Why Choose ESM?
ESM is customer driven and proud of our ability to roll precision strip to tighter tolerances, with both short lead times and smaller minimum amounts than our competition. We value your business and will work hard to get it and keep it, not only by producing quality products but by allowing you to receive material quickly.
Our state of the art conversion mill in Hampshire, Illinois is one of the leading producers of light gauge stainless steel strip, that is produced to precision thickness and widths based on our customer’s specifications. Our facilities for slitting, shearing, blanking, and edging, offer 17-7 PH stainless steel in coils or cut lengths in thicknesses .001 and heavier in accordance with your specifications.
Regardless of your industry, ESM can provide you with premier stainless steel and Nickel-based alloys that will serve your needs. Fill out a contact form for more information.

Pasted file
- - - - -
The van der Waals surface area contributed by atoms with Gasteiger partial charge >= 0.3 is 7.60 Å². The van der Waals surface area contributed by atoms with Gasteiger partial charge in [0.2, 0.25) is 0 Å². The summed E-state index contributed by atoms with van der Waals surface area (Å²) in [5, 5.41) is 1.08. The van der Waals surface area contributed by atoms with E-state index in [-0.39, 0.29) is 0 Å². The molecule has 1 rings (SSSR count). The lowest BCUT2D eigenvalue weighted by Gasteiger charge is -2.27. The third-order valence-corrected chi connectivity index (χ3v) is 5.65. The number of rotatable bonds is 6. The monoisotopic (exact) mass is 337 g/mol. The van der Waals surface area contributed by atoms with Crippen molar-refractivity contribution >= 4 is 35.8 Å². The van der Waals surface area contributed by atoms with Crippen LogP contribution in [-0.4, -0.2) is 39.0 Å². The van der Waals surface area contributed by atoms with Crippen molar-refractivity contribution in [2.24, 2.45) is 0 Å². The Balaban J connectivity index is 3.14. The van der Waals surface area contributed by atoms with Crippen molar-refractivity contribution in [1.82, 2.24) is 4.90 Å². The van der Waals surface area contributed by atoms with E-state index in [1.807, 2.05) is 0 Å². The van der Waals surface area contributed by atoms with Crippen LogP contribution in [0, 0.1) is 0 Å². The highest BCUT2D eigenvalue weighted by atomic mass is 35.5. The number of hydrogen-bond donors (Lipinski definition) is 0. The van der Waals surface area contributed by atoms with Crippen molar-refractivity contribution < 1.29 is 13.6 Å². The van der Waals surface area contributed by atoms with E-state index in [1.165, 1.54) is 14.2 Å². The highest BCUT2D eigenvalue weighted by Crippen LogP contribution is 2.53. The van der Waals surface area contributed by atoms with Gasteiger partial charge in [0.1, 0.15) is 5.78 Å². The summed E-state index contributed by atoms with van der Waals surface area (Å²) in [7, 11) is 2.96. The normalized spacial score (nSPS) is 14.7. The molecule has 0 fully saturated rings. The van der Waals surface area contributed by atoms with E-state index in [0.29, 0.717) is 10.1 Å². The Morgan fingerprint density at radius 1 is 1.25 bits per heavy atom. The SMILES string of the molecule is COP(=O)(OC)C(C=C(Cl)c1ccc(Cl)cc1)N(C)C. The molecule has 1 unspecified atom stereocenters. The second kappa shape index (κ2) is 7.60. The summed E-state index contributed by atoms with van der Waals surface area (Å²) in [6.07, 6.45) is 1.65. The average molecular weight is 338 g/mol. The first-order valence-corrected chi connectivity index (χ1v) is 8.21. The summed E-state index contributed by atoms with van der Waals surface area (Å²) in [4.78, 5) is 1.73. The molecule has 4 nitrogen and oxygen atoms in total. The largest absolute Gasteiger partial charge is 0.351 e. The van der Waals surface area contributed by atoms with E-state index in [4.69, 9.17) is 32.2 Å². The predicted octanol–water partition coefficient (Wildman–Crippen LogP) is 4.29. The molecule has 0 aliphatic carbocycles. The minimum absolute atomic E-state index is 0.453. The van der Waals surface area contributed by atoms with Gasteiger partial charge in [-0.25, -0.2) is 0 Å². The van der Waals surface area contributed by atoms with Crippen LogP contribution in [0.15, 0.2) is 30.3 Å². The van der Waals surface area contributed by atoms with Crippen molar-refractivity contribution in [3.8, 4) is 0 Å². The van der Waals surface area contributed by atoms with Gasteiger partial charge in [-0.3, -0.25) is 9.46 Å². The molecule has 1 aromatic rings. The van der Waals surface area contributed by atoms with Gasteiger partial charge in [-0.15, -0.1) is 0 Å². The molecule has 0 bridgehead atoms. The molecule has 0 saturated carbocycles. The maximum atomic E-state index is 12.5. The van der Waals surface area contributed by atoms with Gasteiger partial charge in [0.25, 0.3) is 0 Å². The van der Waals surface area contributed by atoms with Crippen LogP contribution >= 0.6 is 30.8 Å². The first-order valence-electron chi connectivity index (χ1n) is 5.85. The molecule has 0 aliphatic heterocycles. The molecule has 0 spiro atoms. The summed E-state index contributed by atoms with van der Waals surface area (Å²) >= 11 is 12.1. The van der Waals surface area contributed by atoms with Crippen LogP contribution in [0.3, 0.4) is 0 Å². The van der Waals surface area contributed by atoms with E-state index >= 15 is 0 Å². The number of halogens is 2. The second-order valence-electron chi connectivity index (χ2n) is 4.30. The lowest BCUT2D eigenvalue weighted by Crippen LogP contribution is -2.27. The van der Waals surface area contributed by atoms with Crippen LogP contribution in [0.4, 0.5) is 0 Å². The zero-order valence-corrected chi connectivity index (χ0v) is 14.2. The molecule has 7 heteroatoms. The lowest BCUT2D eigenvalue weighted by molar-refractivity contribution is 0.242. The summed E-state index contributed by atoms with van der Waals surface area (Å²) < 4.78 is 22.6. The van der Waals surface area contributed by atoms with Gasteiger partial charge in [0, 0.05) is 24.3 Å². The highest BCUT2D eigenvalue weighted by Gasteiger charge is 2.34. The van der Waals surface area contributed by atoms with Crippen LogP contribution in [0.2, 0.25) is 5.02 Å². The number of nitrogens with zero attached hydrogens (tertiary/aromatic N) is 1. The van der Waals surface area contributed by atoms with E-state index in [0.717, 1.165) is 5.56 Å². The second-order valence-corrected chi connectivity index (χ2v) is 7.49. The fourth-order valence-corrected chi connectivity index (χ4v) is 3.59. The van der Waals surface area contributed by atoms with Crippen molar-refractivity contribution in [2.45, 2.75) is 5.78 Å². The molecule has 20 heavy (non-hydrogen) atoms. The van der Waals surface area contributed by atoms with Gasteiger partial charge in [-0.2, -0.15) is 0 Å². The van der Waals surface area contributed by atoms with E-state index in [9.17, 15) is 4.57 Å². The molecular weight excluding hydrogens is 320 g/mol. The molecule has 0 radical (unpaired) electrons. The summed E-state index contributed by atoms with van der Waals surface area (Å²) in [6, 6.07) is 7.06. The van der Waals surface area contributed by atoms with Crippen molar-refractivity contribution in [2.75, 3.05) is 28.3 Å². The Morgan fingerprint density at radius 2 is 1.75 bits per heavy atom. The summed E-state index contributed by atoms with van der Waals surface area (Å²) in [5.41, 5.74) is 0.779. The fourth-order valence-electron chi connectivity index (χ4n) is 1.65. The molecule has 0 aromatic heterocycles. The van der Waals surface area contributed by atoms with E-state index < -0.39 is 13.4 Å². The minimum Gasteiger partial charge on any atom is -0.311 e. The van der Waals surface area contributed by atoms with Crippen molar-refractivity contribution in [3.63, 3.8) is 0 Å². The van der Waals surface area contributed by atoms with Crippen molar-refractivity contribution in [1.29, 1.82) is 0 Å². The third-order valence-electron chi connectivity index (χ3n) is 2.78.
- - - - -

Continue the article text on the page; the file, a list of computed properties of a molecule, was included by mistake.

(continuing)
**The information and data in this product data sheet are accurate to the best of our knowledge and belief, but are intended for general information only. Applications suggested for the materials are described only to help readers make their own evaluations and decisions, and are neither guarantees nor to be construed as express or implied warranties of suitability for these or other applications. Data was obtained from our melt sources with data referring to mechanical properties and chemical analyses are the result of tests performed on specimens obtained from specific locations with prescribed sampling procedures; any warranty thereof is limited to the values obtained at such locations and by such procedures. There is no warranty with respect to values of the materials at other locations. Further information should be sought from the melt sources.